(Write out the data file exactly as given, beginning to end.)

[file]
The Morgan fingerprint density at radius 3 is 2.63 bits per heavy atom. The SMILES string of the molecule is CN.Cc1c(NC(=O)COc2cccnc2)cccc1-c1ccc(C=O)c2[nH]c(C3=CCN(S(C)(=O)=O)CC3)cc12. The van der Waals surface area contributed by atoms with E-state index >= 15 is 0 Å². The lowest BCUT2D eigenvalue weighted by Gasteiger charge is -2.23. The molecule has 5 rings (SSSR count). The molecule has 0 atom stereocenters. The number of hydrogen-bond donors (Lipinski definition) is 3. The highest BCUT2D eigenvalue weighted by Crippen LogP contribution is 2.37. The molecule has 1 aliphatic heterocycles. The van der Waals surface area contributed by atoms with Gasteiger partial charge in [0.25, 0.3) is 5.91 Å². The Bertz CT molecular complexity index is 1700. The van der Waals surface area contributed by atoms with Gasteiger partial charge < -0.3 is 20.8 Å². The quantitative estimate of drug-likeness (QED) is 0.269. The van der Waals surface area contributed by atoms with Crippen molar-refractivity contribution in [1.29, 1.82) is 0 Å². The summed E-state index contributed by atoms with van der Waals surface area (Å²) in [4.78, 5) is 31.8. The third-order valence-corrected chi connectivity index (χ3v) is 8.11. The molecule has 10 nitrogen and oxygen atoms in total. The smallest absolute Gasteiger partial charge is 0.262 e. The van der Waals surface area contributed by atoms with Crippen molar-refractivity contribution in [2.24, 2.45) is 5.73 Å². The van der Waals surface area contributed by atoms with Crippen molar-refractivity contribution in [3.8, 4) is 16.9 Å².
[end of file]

The Morgan fingerprint density at radius 3 is 2.63 bits per heavy atom. The SMILES string of the molecule is CN.Cc1c(NC(=O)COc2cccnc2)cccc1-c1ccc(C=O)c2[nH]c(C3=CCN(S(C)(=O)=O)CC3)cc12. The van der Waals surface area contributed by atoms with E-state index >= 15 is 0 Å². The lowest BCUT2D eigenvalue weighted by Gasteiger charge is -2.23. The molecule has 5 rings (SSSR count). The molecule has 0 atom stereocenters. The number of hydrogen-bond donors (Lipinski definition) is 3. The highest BCUT2D eigenvalue weighted by Crippen LogP contribution is 2.37. The molecule has 1 aliphatic heterocycles. The van der Waals surface area contributed by atoms with Gasteiger partial charge in [0.25, 0.3) is 5.91 Å². The Bertz CT molecular complexity index is 1700. The van der Waals surface area contributed by atoms with Gasteiger partial charge < -0.3 is 20.8 Å². The quantitative estimate of drug-likeness (QED) is 0.269. The van der Waals surface area contributed by atoms with Crippen molar-refractivity contribution in [1.29, 1.82) is 0 Å². The summed E-state index contributed by atoms with van der Waals surface area (Å²) in [4.78, 5) is 31.8. The third-order valence-corrected chi connectivity index (χ3v) is 8.11. The molecule has 10 nitrogen and oxygen atoms in total. The smallest absolute Gasteiger partial charge is 0.262 e. The van der Waals surface area contributed by atoms with Crippen molar-refractivity contribution in [2.24, 2.45) is 5.73 Å². The van der Waals surface area contributed by atoms with Crippen molar-refractivity contribution in [3.8, 4) is 16.9 Å².